Who's It For?
One of my favorite books is Anne of Green Gables. I’ve read it at least a dozen times, and writing this makes me think I should head back to Avonlea soon. I bought it for a young girl I knew, and I’m not sure she ever made her way through it.
My oldest loves Harry Potter, but his brother isn’t nearly as interested. But the same middle son loved Magic Tree House and got all the way into the 50’s in that series before he outgrew it. With my daughter, our house had a bit of mourning when Mo Willems published the Thank You Book because Elephant and Piggie were being retired, but I know other kids who have no idea who they are and how funny they can be.
We don’t all respond to the same stories in the same way. And that’s ok. While the earlier examples are some of the more well-known stories, I also have plenty of stories that I love, but are far less popular . This is the same for the stories that brands tell. The story— both the product itself and the messaging around it— is for their primary target, not for “everyone.” Even the seemingly “used by everyone” products such toilet paper talk about different aspects of their product, whether that’s price, environmentally-friendly, or how many plys it is. That’s because different people care about different things. Different stories resonate.
If you think of some of the most admired brands, nearly all of them tell great stories, but they still focus on telling a story to a particular audience. While I’m sure that there were plenty of internal discussions about the Colin Kapernick-led Nike ad, ultimately the reason why it worked for their brand is because it was part of the story that Nike has been telling for years. It made some people mad, but not the people who bought into the story of Nike originally.
This can extend to any business or brand, not just mass market ones. My son’s local hockey team tells their story as a “true rec team,” with the idea that kids who love to play deserve ice time, and that they’ll learn the sport better if they’re enjoying themselves. The other local hockey team tells its story as getting premier coaching to successfully build skills. Both are good stories, but they appeal to different kids and parents. Knowing and sharing their story to the right audience is what helps them build their teams—and it helps parents more successfully decide which team is right for them.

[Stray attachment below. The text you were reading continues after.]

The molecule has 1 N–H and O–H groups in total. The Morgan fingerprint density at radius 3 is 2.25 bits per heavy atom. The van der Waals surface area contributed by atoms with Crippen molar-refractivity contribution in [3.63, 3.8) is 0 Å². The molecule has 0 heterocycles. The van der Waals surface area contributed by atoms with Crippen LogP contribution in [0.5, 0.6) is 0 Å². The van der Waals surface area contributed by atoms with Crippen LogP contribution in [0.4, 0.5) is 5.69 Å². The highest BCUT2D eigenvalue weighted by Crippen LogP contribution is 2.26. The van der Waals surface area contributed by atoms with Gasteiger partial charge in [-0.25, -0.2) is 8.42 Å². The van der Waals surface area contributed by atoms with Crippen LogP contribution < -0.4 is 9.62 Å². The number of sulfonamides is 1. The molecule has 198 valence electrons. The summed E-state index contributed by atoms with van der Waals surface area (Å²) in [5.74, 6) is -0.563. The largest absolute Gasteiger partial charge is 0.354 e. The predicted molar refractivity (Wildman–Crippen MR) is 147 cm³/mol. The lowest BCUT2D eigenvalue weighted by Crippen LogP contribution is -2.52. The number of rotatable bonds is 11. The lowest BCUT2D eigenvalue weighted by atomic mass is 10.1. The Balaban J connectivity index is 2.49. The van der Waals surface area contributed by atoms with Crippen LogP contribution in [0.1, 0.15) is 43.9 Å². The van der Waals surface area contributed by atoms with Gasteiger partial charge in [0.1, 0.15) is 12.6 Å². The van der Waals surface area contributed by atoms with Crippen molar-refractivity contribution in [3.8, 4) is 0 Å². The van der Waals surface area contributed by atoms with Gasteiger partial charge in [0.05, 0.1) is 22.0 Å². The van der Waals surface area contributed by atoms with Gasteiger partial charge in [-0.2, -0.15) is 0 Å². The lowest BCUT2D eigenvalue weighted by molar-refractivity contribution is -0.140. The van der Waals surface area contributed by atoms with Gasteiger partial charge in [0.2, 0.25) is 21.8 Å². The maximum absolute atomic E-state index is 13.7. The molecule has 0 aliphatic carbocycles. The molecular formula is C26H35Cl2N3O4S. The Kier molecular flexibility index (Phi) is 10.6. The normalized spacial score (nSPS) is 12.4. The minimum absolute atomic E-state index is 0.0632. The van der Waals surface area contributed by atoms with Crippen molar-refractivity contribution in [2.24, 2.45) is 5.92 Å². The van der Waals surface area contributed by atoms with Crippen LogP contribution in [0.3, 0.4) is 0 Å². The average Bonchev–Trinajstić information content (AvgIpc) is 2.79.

So one major piece of the marketing puzzle is to know what the core of your story is—what’s your value proposition? What do you or your product or service offer the world? Then the other major piece is to figure out who would want this product or service. Side Note: this can also be done as figuring out who your primary target is and what their needs are, and then build your product or service around that. Getting to product-market fit isn’t a linear process, so while I refer to it here as first this, then this, the point is that you really need both—a great story and a solid understanding of what your audience wants.
How well do you know your target and what they want? What makes them excited? What makes them angry? What makes them want to buy you over someone else? What makes them want to buy your category at all? It’s really hard to tell a story that they’ll care about if you don’t know the answers to questions like these.
It’s important to push yourself beyond the obvious, basic answers of things like, “better price.” Unless you’re private label, where that’s actually the answer, there’s almost always something else at work. Proximity to purchase, great customer service, other people thinking it’s super slick? Doing the hard work here of understanding what is compelling will pay off in your ability to tell a story to them that’s compelling.
As marketers, we are not always the doers. I remember trying to explain my job at one point. I didn’t make the product. I didn’t sell the product. I didn’t review the quality of the product. My job was to get the right message to the right people at the right time to get them to want to buy the product. Knowing who your story is for and then telling it to them is marketing’s job.
We all want to be the monster hit, the next big thing, the next Facebook-Uber-Slack-Unicorn. But even the most famous authors or brands don’t start with a goal to serve everyone. They start to serve their readership or their target, and they build from there. JK Rowling doesn’t care what the Percy Jackson readers think of Harry Potter, unless they happen to also be Potter-philes. She knows who it’s for.
So today, look at your marketing and your product and ask yourself, “Who’s it For?” Spend the time and effort to figure that out, and then tell them a great story with your product and messaging.
If you need to better understand your target or better develop your positioning, contact us.
 For the interested, here are a few of my lesser-known favorites: Kiss My Tiara, Susan Jane Gilman and The Thursday Next series by Jasper Fforde.